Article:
The August Wilson Century Cycle
August Wilson’s plays look at the urban African American experience from the inside out. To put this same point as the man on the street might, Wilson "reversed the con" so that a culture that had been portrayed as despicable, and often laughable, could be seen as admirable with its everyday people possessing great fortitude and to be taken seriously. Through his alchemy, audiences shared the agony and exaltation of complex human beings traveling a rocky road out of slavery, through the long, punishing years of Jim Crow, and finally into the equality of hard fought for civil rights and, at the end, with more access to economic opportunity. In an extraordinary feat, the Pittsburgh born and raised high school dropout who educated himself by going to public libraries and reading the works of Langston Hughes and James Baldwin gave the American theater an epic cycle of lyrical plays on this theme, one for each decade in the 20th century, and every one of them with something wonderful to recommend them.
A set of the elegant, hardcover, slipped cased 10 volumes lined up in a box, The August Wilson Century Cycle, has been brought out by the Theatre Communications Group (TCG), in business since 1961 and coincidently originally situated in Pittsburgh. Started up by the Ford Foundation which recognized the new importance of regional theaters, the organization publishes "American Theatre" magazine among many other endeavors supporting non-profit theaters (in the 2005-2006 season the organization awarded approximately three million dollars to theaters and theater artists).
Wilson did not have the punishing Broadway experience other playwrights had, Eugene O’Neill, for one, thanks to the regional theaters. The Yale Repertory Theatre, the Huntington Theatre Company in Boston, The Goodman Theatre in Chicago, among others, provided opportunities for Wilson to fine tune his dramas before they opened in New York. It was a system of getting a play up worked out by the director for most of the plays, Lloyd Richards, and carried on by Benjamin Mordecai, who in the last few productions had various roles in getting Wilson’s plays up, and by Wilson himself. Wilson dedicates the final play in the cycle, "Radio Golf," (1997) to Mordecai who produced it on Broadway, "who was there from the beginning - good company, a friend, a brother," as he did "Fences"(1957) to Lloyd Richards, "who adds to whatever he touches." You would be unaware of these dedications, and the others probably, unless you see the play in print, and, at least for this reader, they add considerably to an appreciation of Wilson, the person.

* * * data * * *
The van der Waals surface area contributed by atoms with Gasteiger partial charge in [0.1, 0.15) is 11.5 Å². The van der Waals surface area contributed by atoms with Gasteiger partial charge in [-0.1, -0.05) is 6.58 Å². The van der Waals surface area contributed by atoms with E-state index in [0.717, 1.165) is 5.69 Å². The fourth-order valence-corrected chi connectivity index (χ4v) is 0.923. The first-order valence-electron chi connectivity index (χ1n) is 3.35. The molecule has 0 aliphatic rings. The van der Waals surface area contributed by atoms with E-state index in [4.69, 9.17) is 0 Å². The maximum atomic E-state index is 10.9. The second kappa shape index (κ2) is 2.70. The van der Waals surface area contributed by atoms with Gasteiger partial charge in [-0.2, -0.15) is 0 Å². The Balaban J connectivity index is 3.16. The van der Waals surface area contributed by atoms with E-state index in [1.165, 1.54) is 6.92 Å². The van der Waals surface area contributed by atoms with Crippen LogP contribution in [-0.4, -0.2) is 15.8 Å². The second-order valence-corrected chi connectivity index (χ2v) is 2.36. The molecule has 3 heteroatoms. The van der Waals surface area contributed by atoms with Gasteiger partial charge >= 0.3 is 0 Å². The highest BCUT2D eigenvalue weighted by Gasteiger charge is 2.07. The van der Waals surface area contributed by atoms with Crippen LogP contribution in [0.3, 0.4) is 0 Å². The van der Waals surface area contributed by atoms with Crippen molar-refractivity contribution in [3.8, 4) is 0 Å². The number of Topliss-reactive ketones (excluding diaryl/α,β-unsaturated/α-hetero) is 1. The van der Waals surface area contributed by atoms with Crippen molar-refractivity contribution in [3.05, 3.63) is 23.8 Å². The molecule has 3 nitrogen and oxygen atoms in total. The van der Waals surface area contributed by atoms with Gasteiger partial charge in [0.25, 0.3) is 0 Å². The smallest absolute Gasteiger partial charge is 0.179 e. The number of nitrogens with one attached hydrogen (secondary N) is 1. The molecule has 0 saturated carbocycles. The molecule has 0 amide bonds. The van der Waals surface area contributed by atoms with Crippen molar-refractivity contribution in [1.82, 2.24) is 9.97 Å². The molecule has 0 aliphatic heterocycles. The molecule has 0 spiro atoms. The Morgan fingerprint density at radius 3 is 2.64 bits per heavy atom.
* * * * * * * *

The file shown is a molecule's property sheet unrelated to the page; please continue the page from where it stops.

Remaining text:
Wilson’s comments, as he sets the scene for a play, have a similarly engaging effect, a kind of welcome mat to his thinking. He is particularly forthcoming in his Note From the Playwright that prefaces his paean to the messianic role of black music in black life, the mystical, apocalypse-at-hanḑ certainly revelatory "Seven Guitars" (1948). He writes, "Despite my interest in history, I have always been more concerned with culture, and while my plays have an overall historical feel, their settings are fictions, and they are peopled with invented characters whose personal histories fit within the historical context in which they live."
Wilson continues, "I have tried to extract some measure of truth from their lives as they struggle to remain whole in face of so many things that threaten to pull them asunder. I am not a historian. I happen to think that the content of my mother’s life - her myths, her superstitions, her prayers, the contents of her pantry, the smell of her kitchen, the song that escaped from her sometimes parched lips, her thoughtful repose and pregnant laughter - are all worthy of art.
"Hence, "Seven Guitars."" The play introduces the King Hedley dynasty which is intricately tied in with Buddy Bolden, the New Orleans trumpet player considered by many jazz musicians to be the father of their music.
A knock at the door of 1839 Wylie Street begins "Gem of the Ocean" (1904), and the century cycle. This is the home of Aunt Ester, a healer of the troubled souls of her black "brothers and sisters," the children of slavery (which she experienced personally). No possible meaning of the address is probed in the ten plays although rhapsodic soliloquies abound and extravagant riffs are the order of the day. The thoughtful reader will likely pause, however, and perhaps recall that 1839 is the year of the mutiny aboard the Armistad slaver when Africans led by Cinque broke their chains and took over the vessel. When news of Aunt Ester’s death from "a broken heart" comes in "King Hedley, II," (1985), her age is estimated as 366 years by Stool Pigeon, described by Wilson as "The Hill’s spiritual and practical truthsayer." Do the subtraction to come up with 1619 as Aunt Ester’s birth date, the year generally regarded as the beginning of the chronicle of slavery in North America. You can’t see all the plays at once but as a reader of the entire cycle, you can get the sweep of them into your head. It’s a mighty panorama.